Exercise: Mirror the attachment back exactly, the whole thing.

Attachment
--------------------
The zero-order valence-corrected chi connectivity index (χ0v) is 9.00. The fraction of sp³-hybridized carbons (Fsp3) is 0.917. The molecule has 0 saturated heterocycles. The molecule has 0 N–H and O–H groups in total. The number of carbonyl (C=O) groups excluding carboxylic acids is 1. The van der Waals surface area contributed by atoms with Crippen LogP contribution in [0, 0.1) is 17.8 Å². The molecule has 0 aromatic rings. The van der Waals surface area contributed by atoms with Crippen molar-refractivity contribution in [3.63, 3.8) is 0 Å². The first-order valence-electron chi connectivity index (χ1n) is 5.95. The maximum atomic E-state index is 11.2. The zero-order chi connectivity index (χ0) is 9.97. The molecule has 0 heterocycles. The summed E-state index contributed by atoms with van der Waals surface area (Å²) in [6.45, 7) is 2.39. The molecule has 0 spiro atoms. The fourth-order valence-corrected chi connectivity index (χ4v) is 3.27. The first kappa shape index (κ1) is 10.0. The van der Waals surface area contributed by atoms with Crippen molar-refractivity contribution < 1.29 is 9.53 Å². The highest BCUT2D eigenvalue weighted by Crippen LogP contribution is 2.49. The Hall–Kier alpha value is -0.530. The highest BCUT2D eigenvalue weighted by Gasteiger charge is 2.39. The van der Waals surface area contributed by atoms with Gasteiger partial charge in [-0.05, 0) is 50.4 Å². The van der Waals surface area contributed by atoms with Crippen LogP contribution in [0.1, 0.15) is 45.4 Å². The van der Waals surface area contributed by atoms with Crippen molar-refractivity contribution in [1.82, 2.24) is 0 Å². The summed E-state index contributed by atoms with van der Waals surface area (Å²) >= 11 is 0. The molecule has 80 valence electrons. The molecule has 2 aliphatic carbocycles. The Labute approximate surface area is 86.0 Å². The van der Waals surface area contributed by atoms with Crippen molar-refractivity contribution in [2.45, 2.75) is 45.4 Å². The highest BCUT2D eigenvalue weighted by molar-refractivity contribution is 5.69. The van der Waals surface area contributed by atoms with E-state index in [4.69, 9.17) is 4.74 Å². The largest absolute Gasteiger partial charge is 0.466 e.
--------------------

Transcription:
The zero-order valence-corrected chi connectivity index (χ0v) is 9.00. The fraction of sp³-hybridized carbons (Fsp3) is 0.917. The molecule has 0 saturated heterocycles. The molecule has 0 N–H and O–H groups in total. The number of carbonyl (C=O) groups excluding carboxylic acids is 1. The van der Waals surface area contributed by atoms with Crippen LogP contribution in [0, 0.1) is 17.8 Å². The molecule has 0 aromatic rings. The van der Waals surface area contributed by atoms with Crippen molar-refractivity contribution in [3.63, 3.8) is 0 Å². The first-order valence-electron chi connectivity index (χ1n) is 5.95. The maximum atomic E-state index is 11.2. The zero-order chi connectivity index (χ0) is 9.97. The molecule has 0 heterocycles. The summed E-state index contributed by atoms with van der Waals surface area (Å²) in [6.45, 7) is 2.39. The molecule has 0 spiro atoms. The fourth-order valence-corrected chi connectivity index (χ4v) is 3.27. The first kappa shape index (κ1) is 10.0. The van der Waals surface area contributed by atoms with Crippen molar-refractivity contribution < 1.29 is 9.53 Å². The highest BCUT2D eigenvalue weighted by Crippen LogP contribution is 2.49. The Hall–Kier alpha value is -0.530. The highest BCUT2D eigenvalue weighted by Gasteiger charge is 2.39. The van der Waals surface area contributed by atoms with Gasteiger partial charge in [-0.05, 0) is 50.4 Å². The van der Waals surface area contributed by atoms with Crippen LogP contribution in [0.1, 0.15) is 45.4 Å². The van der Waals surface area contributed by atoms with Crippen molar-refractivity contribution in [1.82, 2.24) is 0 Å². The summed E-state index contributed by atoms with van der Waals surface area (Å²) >= 11 is 0. The molecule has 80 valence electrons. The molecule has 2 aliphatic carbocycles. The Labute approximate surface area is 86.0 Å². The van der Waals surface area contributed by atoms with Crippen molar-refractivity contribution in [2.45, 2.75) is 45.4 Å². The highest BCUT2D eigenvalue weighted by molar-refractivity contribution is 5.69. The van der Waals surface area contributed by atoms with E-state index in [4.69, 9.17) is 4.74 Å². The largest absolute Gasteiger partial charge is 0.466 e.